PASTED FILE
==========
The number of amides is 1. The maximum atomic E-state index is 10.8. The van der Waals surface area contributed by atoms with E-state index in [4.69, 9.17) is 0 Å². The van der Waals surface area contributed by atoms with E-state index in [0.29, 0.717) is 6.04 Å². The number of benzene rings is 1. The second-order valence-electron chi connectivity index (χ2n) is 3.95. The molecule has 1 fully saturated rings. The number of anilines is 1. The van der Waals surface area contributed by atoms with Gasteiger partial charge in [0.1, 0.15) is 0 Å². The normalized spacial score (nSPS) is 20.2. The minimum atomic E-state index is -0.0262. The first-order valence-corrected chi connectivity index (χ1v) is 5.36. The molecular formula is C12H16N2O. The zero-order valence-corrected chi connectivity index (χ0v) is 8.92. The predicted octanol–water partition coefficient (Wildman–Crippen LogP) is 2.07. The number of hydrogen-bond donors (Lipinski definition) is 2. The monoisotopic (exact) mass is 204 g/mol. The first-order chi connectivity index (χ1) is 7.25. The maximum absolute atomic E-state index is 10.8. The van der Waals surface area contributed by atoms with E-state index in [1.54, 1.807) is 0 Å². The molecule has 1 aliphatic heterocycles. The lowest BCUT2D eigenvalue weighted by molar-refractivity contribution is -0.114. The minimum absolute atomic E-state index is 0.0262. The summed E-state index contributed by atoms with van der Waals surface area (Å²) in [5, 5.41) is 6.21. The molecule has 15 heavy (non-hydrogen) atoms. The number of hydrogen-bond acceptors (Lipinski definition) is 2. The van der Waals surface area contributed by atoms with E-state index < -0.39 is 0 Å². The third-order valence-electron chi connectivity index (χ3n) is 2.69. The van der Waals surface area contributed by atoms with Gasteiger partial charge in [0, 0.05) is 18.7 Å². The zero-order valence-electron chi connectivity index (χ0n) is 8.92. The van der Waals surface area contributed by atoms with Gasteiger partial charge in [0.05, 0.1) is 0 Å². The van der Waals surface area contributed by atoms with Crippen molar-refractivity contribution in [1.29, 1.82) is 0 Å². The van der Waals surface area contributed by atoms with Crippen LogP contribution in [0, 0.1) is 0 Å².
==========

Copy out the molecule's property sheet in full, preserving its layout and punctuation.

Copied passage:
The number of amides is 1. The maximum atomic E-state index is 10.8. The van der Waals surface area contributed by atoms with E-state index in [4.69, 9.17) is 0 Å². The van der Waals surface area contributed by atoms with E-state index in [0.29, 0.717) is 6.04 Å². The number of benzene rings is 1. The second-order valence-electron chi connectivity index (χ2n) is 3.95. The molecule has 1 fully saturated rings. The number of anilines is 1. The van der Waals surface area contributed by atoms with Gasteiger partial charge in [0.1, 0.15) is 0 Å². The normalized spacial score (nSPS) is 20.2. The minimum atomic E-state index is -0.0262. The first-order valence-corrected chi connectivity index (χ1v) is 5.36. The molecular formula is C12H16N2O. The zero-order valence-corrected chi connectivity index (χ0v) is 8.92. The predicted octanol–water partition coefficient (Wildman–Crippen LogP) is 2.07. The number of hydrogen-bond donors (Lipinski definition) is 2. The monoisotopic (exact) mass is 204 g/mol. The first-order chi connectivity index (χ1) is 7.25. The maximum absolute atomic E-state index is 10.8. The van der Waals surface area contributed by atoms with E-state index in [1.54, 1.807) is 0 Å². The molecule has 1 aliphatic heterocycles. The lowest BCUT2D eigenvalue weighted by molar-refractivity contribution is -0.114. The minimum absolute atomic E-state index is 0.0262. The summed E-state index contributed by atoms with van der Waals surface area (Å²) in [5, 5.41) is 6.21. The molecule has 15 heavy (non-hydrogen) atoms. The number of hydrogen-bond acceptors (Lipinski definition) is 2. The van der Waals surface area contributed by atoms with E-state index < -0.39 is 0 Å². The third-order valence-electron chi connectivity index (χ3n) is 2.69. The van der Waals surface area contributed by atoms with Gasteiger partial charge in [0, 0.05) is 18.7 Å². The zero-order valence-electron chi connectivity index (χ0n) is 8.92. The van der Waals surface area contributed by atoms with Gasteiger partial charge in [0.05, 0.1) is 0 Å². The van der Waals surface area contributed by atoms with Crippen molar-refractivity contribution in [1.29, 1.82) is 0 Å². The van der Waals surface area contributed by atoms with Crippen LogP contribution in [0, 0.1) is 0 Å².